Love this very truthful article. I am proud to say I belonged to that category of the good hard working solo internist described above. I did that for 25 years of my practice. I am now retired and did so in my 62nd. year even though I could have continued for another 5 years. It was because of the pressure of what I call corporate medicine that took over my town in south central Pennsylvania. I am now looking tirelessly for solo independent practitioners like I was here in my retirement place in California for my own health and I have found none. American medicine is being destroyed and is breathing its last. What a shame.

January 26, 2017 at 10:07 AM  

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Blog log

Members of the American College of Physicians contribute posts from their own sites to ACP Internistand ACP Hospitalist. Contributors include:

Albert Fuchs, MD
Albert Fuchs, MD, FACP, graduated from the University of California, Los Angeles School of Medicine, where he also did his internal medicine training. Certified by the American Board of Internal Medicine, Dr. Fuchs spent three years as a full-time faculty member at UCLA School of Medicine before opening his private practice in Beverly Hills in 2000.

And Thus, It Begins
Amanda Xi, ACP Medical Student Member, is a first-year medical student at the OUWB School of Medicine, charter class of 2015, in Rochester, Mich., from which she which chronicles her journey through medical training from day 1 of medical school.

Auscultation
Ira S. Nash, MD, FACP, is the senior vice president and executive director of the North Shore-LIJ Medical Group, and a professor of Cardiology and Population Health at Hofstra North Shore-LIJ School of Medicine. He is Board Certified in Internal Medicine and Cardiovascular Diseases and was in the private practice of cardiology before joining the full-time faculty of Massachusetts General Hospital.

Zackary Berger
Zackary Berger, MD, ACP Member, is a primary care doctor and general internist in the Division of General Internal Medicine at Johns Hopkins. His research interests include doctor-patient communication, bioethics, and systematic reviews.

Controversies in Hospital Infection Prevention
Run by three ACP Fellows, this blog ponders vexing issues in infection prevention and control, inside and outside the hospital. Daniel J Diekema, MD, FACP, practices infectious diseases, clinical microbiology, and hospital epidemiology in Iowa City, Iowa, splitting time between seeing patients with infectious diseases, diagnosing infections in the microbiology laboratory, and trying to prevent infections in the hospital. Michael B. Edmond, MD, FACP, is a hospital epidemiologist in Iowa City, IA, with a focus on understanding why infections occur in the hospital and ways to prevent these infections, and sees patients in the inpatient and outpatient settings. Eli N. Perencevich, MD, ACP Member, is an infectious disease physician and epidemiologist in Iowa City, Iowa, who studies methods to halt the spread of resistant bacteria in our hospitals (including novel ways to get everyone to wash their hands).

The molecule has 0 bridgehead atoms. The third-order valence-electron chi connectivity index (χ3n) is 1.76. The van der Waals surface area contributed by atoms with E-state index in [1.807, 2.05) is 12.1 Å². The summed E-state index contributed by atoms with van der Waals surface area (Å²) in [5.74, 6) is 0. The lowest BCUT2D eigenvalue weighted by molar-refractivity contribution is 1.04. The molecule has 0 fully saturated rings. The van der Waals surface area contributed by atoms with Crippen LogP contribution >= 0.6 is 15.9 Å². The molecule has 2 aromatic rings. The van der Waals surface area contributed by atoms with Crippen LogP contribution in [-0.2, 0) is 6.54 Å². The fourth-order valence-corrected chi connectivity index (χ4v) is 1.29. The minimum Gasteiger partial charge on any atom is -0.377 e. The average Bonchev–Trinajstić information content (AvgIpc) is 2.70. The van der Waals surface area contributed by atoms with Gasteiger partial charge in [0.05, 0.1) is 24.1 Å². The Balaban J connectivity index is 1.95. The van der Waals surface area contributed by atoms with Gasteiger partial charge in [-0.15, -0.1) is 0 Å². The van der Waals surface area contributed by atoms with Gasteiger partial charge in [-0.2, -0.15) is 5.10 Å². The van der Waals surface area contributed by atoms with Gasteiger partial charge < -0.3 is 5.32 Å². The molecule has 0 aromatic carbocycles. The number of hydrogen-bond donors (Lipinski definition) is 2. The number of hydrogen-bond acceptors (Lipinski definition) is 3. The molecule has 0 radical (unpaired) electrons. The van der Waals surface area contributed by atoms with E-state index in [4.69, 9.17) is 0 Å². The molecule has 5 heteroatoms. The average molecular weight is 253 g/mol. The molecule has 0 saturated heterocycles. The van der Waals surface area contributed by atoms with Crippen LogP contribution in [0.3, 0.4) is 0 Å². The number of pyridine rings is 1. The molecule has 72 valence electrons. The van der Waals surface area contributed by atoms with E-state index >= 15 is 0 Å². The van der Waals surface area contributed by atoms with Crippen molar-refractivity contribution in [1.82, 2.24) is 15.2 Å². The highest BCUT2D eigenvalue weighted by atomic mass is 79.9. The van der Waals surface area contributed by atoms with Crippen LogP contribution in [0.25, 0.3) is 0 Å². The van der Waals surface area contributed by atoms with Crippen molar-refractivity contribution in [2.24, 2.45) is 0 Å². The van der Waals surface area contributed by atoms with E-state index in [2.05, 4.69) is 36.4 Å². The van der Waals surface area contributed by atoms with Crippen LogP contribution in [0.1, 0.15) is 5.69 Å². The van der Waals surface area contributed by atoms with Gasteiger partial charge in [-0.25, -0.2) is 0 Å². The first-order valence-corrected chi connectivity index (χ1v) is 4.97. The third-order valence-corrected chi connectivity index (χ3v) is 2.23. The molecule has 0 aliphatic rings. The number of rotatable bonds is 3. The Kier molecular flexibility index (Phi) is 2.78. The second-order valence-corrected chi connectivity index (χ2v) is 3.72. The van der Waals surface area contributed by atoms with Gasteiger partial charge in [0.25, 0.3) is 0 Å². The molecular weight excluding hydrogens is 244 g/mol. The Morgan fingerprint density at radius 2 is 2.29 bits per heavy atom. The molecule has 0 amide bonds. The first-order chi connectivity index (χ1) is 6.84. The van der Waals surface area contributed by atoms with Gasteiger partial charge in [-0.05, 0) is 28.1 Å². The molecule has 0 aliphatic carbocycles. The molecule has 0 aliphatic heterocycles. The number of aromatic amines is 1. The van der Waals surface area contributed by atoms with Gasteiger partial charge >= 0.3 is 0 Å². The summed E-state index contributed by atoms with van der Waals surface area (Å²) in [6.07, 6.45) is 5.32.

db's Medical Rants
Robert M. Centor, MD, FACP, contributes short essays contemplating medicine and the health care system.

Suneel Dhand, MD, ACP Member
Suneel Dhand, MD, ACP Member, is a practicing physician in Massachusetts. He has published numerous articles in clinical medicine, covering a wide range of specialty areas including; pulmonology, cardiology, endocrinology, hematology, and infectious disease. He has also authored chapters in the prestigious "5-Minute Clinical Consult" medical textbook. His other clinical interests include quality improvement, hospital safety, hospital utilization, and the use of technology in health care.

DrDialogue
Juliet K. Mavromatis, MD, FACP, provides a conversation about health topics for patients and health professionals.

Dr. Mintz' Blog
Matthew Mintz, MD, FACP, has practiced internal medicine for more than a decade and is an Associate Professor of Medicine at an academic medical center on the East Coast. His time is split between teaching medical students and residents, and caring for patients.

Everything Health
Toni Brayer, MD, FACP, blogs about the rapid changes in science, medicine, health and healing in the 21st century.

FutureDocs
Vineet Arora, MD, FACP, is Associate Program Director for the Internal Medicine Residency and Assistant Dean of Scholarship & Discovery at the Pritzker School of Medicine for the University of Chicago. Her education and research focus is on resident duty hours, patient handoffs, medical professionalism, and quality of hospital care. She is also an academic hospitalist.

Glass Hospital
John H. Schumann, MD, FACP, provides transparency on the workings of medical practice and the complexities of hospital care, illuminates the emotional and cognitive aspects of caregiving and decision-making from the perspective of an active primary care physician, and offers behind-the-scenes portraits of hospital sanctums and the people who inhabit them.

Gut Check